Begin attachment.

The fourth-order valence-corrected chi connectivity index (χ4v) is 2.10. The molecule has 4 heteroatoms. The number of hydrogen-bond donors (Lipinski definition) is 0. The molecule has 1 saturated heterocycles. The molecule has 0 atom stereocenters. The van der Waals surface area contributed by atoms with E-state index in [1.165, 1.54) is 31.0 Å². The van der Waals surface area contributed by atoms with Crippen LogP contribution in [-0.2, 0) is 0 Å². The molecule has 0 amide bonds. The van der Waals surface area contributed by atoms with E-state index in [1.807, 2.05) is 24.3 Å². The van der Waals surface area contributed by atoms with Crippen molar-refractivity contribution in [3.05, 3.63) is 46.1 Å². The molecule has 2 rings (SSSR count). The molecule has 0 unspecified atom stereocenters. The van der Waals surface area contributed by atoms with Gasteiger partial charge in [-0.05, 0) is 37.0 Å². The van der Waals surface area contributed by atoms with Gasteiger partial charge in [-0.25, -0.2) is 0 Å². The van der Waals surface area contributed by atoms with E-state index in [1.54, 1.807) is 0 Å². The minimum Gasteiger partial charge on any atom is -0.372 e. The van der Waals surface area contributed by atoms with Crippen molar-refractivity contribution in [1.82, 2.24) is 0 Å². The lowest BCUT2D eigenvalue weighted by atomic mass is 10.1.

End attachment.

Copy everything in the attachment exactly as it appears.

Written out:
The fourth-order valence-corrected chi connectivity index (χ4v) is 2.10. The molecule has 4 heteroatoms. The number of hydrogen-bond donors (Lipinski definition) is 0. The molecule has 1 saturated heterocycles. The molecule has 0 atom stereocenters. The van der Waals surface area contributed by atoms with E-state index in [1.165, 1.54) is 31.0 Å². The van der Waals surface area contributed by atoms with Crippen LogP contribution in [-0.2, 0) is 0 Å². The molecule has 0 amide bonds. The van der Waals surface area contributed by atoms with E-state index in [1.807, 2.05) is 24.3 Å². The van der Waals surface area contributed by atoms with Crippen molar-refractivity contribution in [3.05, 3.63) is 46.1 Å². The molecule has 2 rings (SSSR count). The molecule has 0 unspecified atom stereocenters. The van der Waals surface area contributed by atoms with Gasteiger partial charge in [-0.05, 0) is 37.0 Å². The van der Waals surface area contributed by atoms with Gasteiger partial charge in [-0.25, -0.2) is 0 Å². The van der Waals surface area contributed by atoms with E-state index in [1.54, 1.807) is 0 Å². The minimum Gasteiger partial charge on any atom is -0.372 e. The van der Waals surface area contributed by atoms with Crippen molar-refractivity contribution in [1.82, 2.24) is 0 Å². The lowest BCUT2D eigenvalue weighted by atomic mass is 10.1.